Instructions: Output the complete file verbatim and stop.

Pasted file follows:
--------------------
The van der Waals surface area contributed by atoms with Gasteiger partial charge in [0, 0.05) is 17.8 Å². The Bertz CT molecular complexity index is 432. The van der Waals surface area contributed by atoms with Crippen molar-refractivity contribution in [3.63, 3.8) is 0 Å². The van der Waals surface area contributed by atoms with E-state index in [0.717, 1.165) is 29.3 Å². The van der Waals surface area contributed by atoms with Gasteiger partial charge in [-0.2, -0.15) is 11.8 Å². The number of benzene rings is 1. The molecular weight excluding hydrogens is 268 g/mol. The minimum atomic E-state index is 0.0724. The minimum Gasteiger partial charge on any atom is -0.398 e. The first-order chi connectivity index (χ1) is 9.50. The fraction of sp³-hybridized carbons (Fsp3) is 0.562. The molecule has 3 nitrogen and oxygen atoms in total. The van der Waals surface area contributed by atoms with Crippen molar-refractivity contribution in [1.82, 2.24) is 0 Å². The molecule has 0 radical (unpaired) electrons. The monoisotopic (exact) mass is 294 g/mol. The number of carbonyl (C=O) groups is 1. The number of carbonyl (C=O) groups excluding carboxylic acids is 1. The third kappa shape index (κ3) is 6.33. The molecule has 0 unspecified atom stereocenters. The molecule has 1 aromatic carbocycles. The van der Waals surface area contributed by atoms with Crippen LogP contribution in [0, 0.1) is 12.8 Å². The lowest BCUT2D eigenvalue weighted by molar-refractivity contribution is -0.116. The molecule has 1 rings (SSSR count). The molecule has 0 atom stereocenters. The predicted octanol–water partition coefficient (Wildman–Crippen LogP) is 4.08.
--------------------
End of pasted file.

The van der Waals surface area contributed by atoms with Gasteiger partial charge in [0, 0.05) is 17.8 Å². The Bertz CT molecular complexity index is 432. The van der Waals surface area contributed by atoms with Crippen molar-refractivity contribution in [3.63, 3.8) is 0 Å². The van der Waals surface area contributed by atoms with E-state index in [0.717, 1.165) is 29.3 Å². The van der Waals surface area contributed by atoms with Gasteiger partial charge in [-0.2, -0.15) is 11.8 Å². The number of benzene rings is 1. The molecular weight excluding hydrogens is 268 g/mol. The minimum atomic E-state index is 0.0724. The minimum Gasteiger partial charge on any atom is -0.398 e. The first-order chi connectivity index (χ1) is 9.50. The fraction of sp³-hybridized carbons (Fsp3) is 0.562. The molecule has 3 nitrogen and oxygen atoms in total. The van der Waals surface area contributed by atoms with Crippen molar-refractivity contribution in [1.82, 2.24) is 0 Å². The molecule has 0 radical (unpaired) electrons. The monoisotopic (exact) mass is 294 g/mol. The number of carbonyl (C=O) groups is 1. The number of carbonyl (C=O) groups excluding carboxylic acids is 1. The third kappa shape index (κ3) is 6.33. The molecule has 0 unspecified atom stereocenters. The molecule has 1 aromatic carbocycles. The van der Waals surface area contributed by atoms with Crippen LogP contribution in [0, 0.1) is 12.8 Å². The lowest BCUT2D eigenvalue weighted by molar-refractivity contribution is -0.116. The molecule has 1 rings (SSSR count). The molecule has 0 atom stereocenters. The predicted octanol–water partition coefficient (Wildman–Crippen LogP) is 4.08.